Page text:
Foie gras ban to begin; chefs fight back


Chef Roland Passot of San Francisco's La Folie says the government shouldn't be telling people what they can't eat and that the process to make foie gras is not cruel to animals.

"It is a force feed, but the duck doesn't have any gag reflex. So when you put a tube into the throat, it's like swallowing a fish in the ocean," Passot said.

More than 100 of California's well-known chefs, like Tyler Florence and French Laundry's Thomas Keller, have joined a petition to keep foie gras on California menus by proposing new and humane rules surrounding the treatment of the birds. They delivered it to Assembly Speaker John Perez, hoping he'd help repeal the law.

Former Senate President John Burton spearheaded the original ban in 2004, which gave the industry more than seven years to comply. The foie gras ban was inspired by video showing how animals are fed through a tube up to three times a day for 21 days, abnormally fattening the liver.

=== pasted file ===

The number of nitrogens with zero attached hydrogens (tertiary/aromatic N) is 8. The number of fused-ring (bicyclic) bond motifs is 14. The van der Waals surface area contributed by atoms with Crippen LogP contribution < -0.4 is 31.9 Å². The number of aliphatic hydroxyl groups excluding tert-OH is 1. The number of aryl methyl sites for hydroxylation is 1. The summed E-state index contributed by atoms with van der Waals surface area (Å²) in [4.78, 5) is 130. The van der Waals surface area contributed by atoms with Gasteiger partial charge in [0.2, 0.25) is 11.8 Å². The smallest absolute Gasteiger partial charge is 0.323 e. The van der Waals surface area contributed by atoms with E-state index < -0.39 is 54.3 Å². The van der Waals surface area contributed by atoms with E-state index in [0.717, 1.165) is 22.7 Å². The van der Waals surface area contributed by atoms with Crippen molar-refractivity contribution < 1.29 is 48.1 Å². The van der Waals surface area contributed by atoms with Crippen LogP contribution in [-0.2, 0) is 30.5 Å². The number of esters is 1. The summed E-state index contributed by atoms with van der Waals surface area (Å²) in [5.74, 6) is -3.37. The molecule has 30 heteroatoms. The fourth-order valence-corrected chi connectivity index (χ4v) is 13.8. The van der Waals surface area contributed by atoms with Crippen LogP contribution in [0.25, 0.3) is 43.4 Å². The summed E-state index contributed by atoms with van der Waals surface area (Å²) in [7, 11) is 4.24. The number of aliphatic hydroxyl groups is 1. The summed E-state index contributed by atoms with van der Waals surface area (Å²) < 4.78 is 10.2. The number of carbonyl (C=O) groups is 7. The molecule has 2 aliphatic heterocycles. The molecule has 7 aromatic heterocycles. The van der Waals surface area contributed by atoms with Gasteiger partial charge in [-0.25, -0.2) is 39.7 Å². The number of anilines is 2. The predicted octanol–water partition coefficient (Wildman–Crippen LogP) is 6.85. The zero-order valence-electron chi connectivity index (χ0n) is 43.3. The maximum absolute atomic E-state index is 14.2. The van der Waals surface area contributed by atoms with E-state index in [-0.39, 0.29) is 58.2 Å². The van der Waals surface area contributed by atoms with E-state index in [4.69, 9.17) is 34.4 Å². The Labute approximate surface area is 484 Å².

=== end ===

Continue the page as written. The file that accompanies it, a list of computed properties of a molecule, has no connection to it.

"They just are a bunch of selfish people who want to continue profiting, if you will, on the suffering of helpless geese and ducks," Burton said.

Animal rights groups say the industry should have used the time to develop a better way to make foie gras.

"Force feeding of animals is fundamentally inhumane, and that is the practice that is still used by the foie gras industry," said Jennifer Fearing of the Humane Society of the United States.

Many chefs question why this is such a priority when so many other things are wrong with the state.

"We cannot balance the budget. We don't have enough policemen. We don't have enough firemen. We don't have an education system," Passot said.

Los Angeles restaurateur Wolfgang Puck favors the ban. He said in a letter to other chefs that the science is so clear, countries in Europe, as well as Israel, has banned force-feeding for foie gras.

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